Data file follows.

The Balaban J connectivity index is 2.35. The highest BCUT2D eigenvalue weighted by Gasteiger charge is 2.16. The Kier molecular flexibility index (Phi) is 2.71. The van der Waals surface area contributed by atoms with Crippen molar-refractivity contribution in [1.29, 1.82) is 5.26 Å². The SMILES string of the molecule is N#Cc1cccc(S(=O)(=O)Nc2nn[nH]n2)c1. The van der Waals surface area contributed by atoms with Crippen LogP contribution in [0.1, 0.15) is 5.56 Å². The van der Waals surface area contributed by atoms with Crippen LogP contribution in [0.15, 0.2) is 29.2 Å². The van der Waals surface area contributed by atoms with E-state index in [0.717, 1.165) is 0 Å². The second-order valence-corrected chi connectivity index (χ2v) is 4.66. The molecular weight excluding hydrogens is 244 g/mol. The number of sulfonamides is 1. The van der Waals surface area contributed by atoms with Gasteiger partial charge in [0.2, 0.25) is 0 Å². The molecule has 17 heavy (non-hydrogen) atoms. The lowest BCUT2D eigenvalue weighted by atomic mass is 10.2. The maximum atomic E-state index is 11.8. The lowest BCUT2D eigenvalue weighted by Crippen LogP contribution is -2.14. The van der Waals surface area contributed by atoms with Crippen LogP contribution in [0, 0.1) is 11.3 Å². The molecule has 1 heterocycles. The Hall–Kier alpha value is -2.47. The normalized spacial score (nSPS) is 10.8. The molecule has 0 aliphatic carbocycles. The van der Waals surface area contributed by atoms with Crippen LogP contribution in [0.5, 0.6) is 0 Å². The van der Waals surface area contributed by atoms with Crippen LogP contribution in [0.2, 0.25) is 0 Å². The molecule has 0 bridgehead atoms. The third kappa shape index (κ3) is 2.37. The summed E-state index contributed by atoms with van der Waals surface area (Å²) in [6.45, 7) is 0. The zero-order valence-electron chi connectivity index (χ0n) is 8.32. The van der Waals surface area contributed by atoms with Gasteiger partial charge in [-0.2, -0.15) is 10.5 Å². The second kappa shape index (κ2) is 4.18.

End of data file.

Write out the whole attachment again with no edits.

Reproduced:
The Balaban J connectivity index is 2.35. The highest BCUT2D eigenvalue weighted by Gasteiger charge is 2.16. The Kier molecular flexibility index (Phi) is 2.71. The van der Waals surface area contributed by atoms with Crippen molar-refractivity contribution in [1.29, 1.82) is 5.26 Å². The SMILES string of the molecule is N#Cc1cccc(S(=O)(=O)Nc2nn[nH]n2)c1. The van der Waals surface area contributed by atoms with Crippen LogP contribution in [0.1, 0.15) is 5.56 Å². The van der Waals surface area contributed by atoms with Crippen LogP contribution in [0.15, 0.2) is 29.2 Å². The van der Waals surface area contributed by atoms with E-state index in [0.717, 1.165) is 0 Å². The second-order valence-corrected chi connectivity index (χ2v) is 4.66. The molecular weight excluding hydrogens is 244 g/mol. The number of sulfonamides is 1. The van der Waals surface area contributed by atoms with Gasteiger partial charge in [0.2, 0.25) is 0 Å². The molecule has 17 heavy (non-hydrogen) atoms. The lowest BCUT2D eigenvalue weighted by atomic mass is 10.2. The maximum atomic E-state index is 11.8. The lowest BCUT2D eigenvalue weighted by Crippen LogP contribution is -2.14. The van der Waals surface area contributed by atoms with Crippen LogP contribution in [0, 0.1) is 11.3 Å². The molecule has 1 heterocycles. The Hall–Kier alpha value is -2.47. The normalized spacial score (nSPS) is 10.8. The molecule has 0 aliphatic carbocycles. The van der Waals surface area contributed by atoms with Crippen LogP contribution in [0.5, 0.6) is 0 Å². The van der Waals surface area contributed by atoms with Crippen LogP contribution in [0.2, 0.25) is 0 Å². The molecule has 0 bridgehead atoms. The third kappa shape index (κ3) is 2.37. The summed E-state index contributed by atoms with van der Waals surface area (Å²) in [6.45, 7) is 0. The zero-order valence-electron chi connectivity index (χ0n) is 8.32. The van der Waals surface area contributed by atoms with Gasteiger partial charge in [-0.2, -0.15) is 10.5 Å². The second kappa shape index (κ2) is 4.18.